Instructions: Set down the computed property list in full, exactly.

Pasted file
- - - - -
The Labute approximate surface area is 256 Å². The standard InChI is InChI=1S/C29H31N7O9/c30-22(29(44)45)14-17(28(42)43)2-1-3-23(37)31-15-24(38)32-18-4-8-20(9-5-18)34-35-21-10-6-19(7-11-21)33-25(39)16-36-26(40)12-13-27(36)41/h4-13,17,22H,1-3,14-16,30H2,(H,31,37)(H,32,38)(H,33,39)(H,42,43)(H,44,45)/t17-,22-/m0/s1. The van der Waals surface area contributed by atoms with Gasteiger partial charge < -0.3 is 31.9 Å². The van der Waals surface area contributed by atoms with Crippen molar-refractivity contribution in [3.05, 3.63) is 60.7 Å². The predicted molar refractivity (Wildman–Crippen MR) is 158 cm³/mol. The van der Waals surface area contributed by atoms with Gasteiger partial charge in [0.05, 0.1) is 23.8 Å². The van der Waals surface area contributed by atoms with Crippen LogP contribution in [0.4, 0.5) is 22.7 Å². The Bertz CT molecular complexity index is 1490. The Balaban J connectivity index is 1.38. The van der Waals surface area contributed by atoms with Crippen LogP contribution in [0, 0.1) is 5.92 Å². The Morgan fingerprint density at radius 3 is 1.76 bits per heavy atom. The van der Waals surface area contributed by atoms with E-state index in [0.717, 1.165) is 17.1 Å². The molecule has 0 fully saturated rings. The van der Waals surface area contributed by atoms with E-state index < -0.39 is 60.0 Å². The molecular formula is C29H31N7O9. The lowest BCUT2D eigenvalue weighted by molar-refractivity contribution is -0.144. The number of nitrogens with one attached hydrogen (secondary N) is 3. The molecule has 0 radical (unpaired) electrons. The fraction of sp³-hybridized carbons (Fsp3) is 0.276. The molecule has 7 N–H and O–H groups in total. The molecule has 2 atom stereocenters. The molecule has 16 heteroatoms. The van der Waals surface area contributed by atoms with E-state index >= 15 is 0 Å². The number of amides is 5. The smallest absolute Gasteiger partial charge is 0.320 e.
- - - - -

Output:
The Labute approximate surface area is 256 Å². The standard InChI is InChI=1S/C29H31N7O9/c30-22(29(44)45)14-17(28(42)43)2-1-3-23(37)31-15-24(38)32-18-4-8-20(9-5-18)34-35-21-10-6-19(7-11-21)33-25(39)16-36-26(40)12-13-27(36)41/h4-13,17,22H,1-3,14-16,30H2,(H,31,37)(H,32,38)(H,33,39)(H,42,43)(H,44,45)/t17-,22-/m0/s1. The van der Waals surface area contributed by atoms with Gasteiger partial charge < -0.3 is 31.9 Å². The van der Waals surface area contributed by atoms with Crippen molar-refractivity contribution in [3.05, 3.63) is 60.7 Å². The predicted molar refractivity (Wildman–Crippen MR) is 158 cm³/mol. The van der Waals surface area contributed by atoms with Gasteiger partial charge in [0.05, 0.1) is 23.8 Å². The van der Waals surface area contributed by atoms with Crippen LogP contribution in [0.4, 0.5) is 22.7 Å². The Bertz CT molecular complexity index is 1490. The Balaban J connectivity index is 1.38. The van der Waals surface area contributed by atoms with Crippen LogP contribution in [0, 0.1) is 5.92 Å². The Morgan fingerprint density at radius 3 is 1.76 bits per heavy atom. The van der Waals surface area contributed by atoms with E-state index in [0.717, 1.165) is 17.1 Å². The molecule has 0 fully saturated rings. The van der Waals surface area contributed by atoms with E-state index < -0.39 is 60.0 Å². The molecular formula is C29H31N7O9. The lowest BCUT2D eigenvalue weighted by molar-refractivity contribution is -0.144. The number of nitrogens with one attached hydrogen (secondary N) is 3. The molecule has 0 radical (unpaired) electrons. The fraction of sp³-hybridized carbons (Fsp3) is 0.276. The molecule has 7 N–H and O–H groups in total. The molecule has 2 atom stereocenters. The molecule has 16 heteroatoms. The van der Waals surface area contributed by atoms with E-state index >= 15 is 0 Å². The number of amides is 5. The smallest absolute Gasteiger partial charge is 0.320 e.